A minor can be related to the major and selected specifically based on career goals, or can be unrelated and based on personal interests. For example, if a student has many interests, they can minor in a completely different field, even though the two subjects don’t correlate with each other.
If you are interested in declaring a minor, it is advisable to speak with your college academic advisor. The advisor can help with class scheduling, so that the minor won’t interfere with getting your major’s requirements.
When choosing both a major and a minor, it’s important that you are interested in and motivated to learn both subjects. In the end, it is about your future and what career path you see yourself going on.
What is a concentration?
A concentration (or emphasis) is a narrower focus of study within your chosen major. For example, if you are majoring in political science, you can choose to pursue a concentration in public policy by taking a cluster of courses that focus on that subfield of study. Another example would be majoring in art with a concentration in photography.
Doing this can let potential employers know about your specific area of interest and skill set. It can also present you with opportunities if you are interested in pursuing higher education or if you want to explore new career choices that you may not have considered before.
What is a double major?
It used to be that having a degree was enough for employers to consider someone for employment. However, things have changed — the job market is competitive and students have to stand out from their peers.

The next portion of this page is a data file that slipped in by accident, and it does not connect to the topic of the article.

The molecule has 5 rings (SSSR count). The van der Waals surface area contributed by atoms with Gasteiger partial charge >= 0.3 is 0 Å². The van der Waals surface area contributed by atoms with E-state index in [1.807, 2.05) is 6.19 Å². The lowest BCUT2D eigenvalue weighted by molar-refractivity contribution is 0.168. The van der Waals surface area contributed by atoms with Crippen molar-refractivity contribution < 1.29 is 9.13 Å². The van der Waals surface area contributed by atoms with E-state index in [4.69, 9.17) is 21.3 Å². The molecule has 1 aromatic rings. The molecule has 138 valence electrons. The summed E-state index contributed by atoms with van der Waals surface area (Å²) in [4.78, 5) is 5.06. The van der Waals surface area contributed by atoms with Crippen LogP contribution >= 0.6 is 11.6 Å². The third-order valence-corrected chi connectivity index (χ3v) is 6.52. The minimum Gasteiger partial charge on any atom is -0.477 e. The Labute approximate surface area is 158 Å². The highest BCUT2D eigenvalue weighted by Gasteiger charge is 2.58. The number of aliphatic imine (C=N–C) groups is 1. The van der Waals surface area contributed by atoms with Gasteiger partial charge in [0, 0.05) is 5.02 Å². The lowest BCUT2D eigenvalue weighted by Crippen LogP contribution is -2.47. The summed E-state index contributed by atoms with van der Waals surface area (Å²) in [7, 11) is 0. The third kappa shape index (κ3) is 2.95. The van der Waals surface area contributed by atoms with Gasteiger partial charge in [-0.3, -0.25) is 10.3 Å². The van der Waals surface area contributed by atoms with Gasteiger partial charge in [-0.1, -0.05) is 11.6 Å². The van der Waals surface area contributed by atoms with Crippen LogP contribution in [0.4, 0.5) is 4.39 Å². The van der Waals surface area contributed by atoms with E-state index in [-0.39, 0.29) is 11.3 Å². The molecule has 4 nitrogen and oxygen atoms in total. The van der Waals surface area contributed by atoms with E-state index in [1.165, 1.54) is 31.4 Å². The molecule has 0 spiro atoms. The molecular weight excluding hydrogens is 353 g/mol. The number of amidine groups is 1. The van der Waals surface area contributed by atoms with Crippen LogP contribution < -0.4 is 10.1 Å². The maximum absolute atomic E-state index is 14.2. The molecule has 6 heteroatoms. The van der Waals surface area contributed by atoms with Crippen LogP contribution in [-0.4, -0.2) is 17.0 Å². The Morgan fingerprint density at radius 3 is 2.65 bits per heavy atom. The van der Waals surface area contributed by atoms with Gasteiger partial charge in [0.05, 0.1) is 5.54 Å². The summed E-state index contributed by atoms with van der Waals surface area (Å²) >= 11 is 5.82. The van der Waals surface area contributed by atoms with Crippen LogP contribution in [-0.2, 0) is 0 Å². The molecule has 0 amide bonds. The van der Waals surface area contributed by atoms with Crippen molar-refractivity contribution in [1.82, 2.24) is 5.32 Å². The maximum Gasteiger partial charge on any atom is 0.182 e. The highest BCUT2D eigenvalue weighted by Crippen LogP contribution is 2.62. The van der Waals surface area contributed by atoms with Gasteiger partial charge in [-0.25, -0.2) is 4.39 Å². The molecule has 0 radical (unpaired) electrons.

Getting a double major (two college majors within one college degree) can be an effective way of competing in the job marketplace. It looks good on a resume and employers may take note of your strong work ethic. Additional positives are an increased level of learning, and more opportunities to meet people and make new connections.
The downside of doing a double major is that it’s a lot more work (more courses than a minor), it can make college more expensive, and you’ll have less time for extracurricular activities. It’s also good to keep in mind that a double major can delay graduation by a semester, a year, or even longer due to a heavier course load.
One of the best things to do if you are considering doing a double major is to talk to your academic advisor. They can help you with your schedule and keep you on track in completing both majors. There are even colleges that have major-matching programs.
How many times have you heard “Get an education! If you want a good job, you need to go to school and get a college degree”. This statement is absolutely true if you want to become a lawyer, an accountant, or a doctor, for example.
However, for less specific career paths, it’s hard to ignore the high tuition costs associated with getting a degree — the cost of getting a degree outstrips both inflation and wage growth. Therefore, the return on your investment may not be the best, depending on what degree you graduate with. You may find yourself in a very competitive job market that pays less than $40,000 per year, while your student debt totals well over that amount.
Many careers don’t require a bachelor’s or a master’s degree. For example, US News and World Report looked at careers you can get with an associate degree that also had salaries above $50k and have skills that are in high demand. Some careers mentioned included dental hygienist, radiation therapist, and respiratory therapist.
Also, if you’re interested in skilled trades, which are often in high demand, a vocational school that offers technical and hands-on education might be an excellent option.
There are plenty of great-paying jobs that can be done with a certification or a vocational degree. For example, the BLS reports that the national average plumber’s salary is approximately $50,000, and master plumbers can earn well in excess of $85,000. An apprenticeship and certification is required, but no college degree.
Making a Final Decision
Making the decision to get a college degree, or to get an industry-specific certification, is a huge commitment, both in time and money. Think about what you’d like to do, be clear on your options and what it will take to get there, and what type of education is right for you.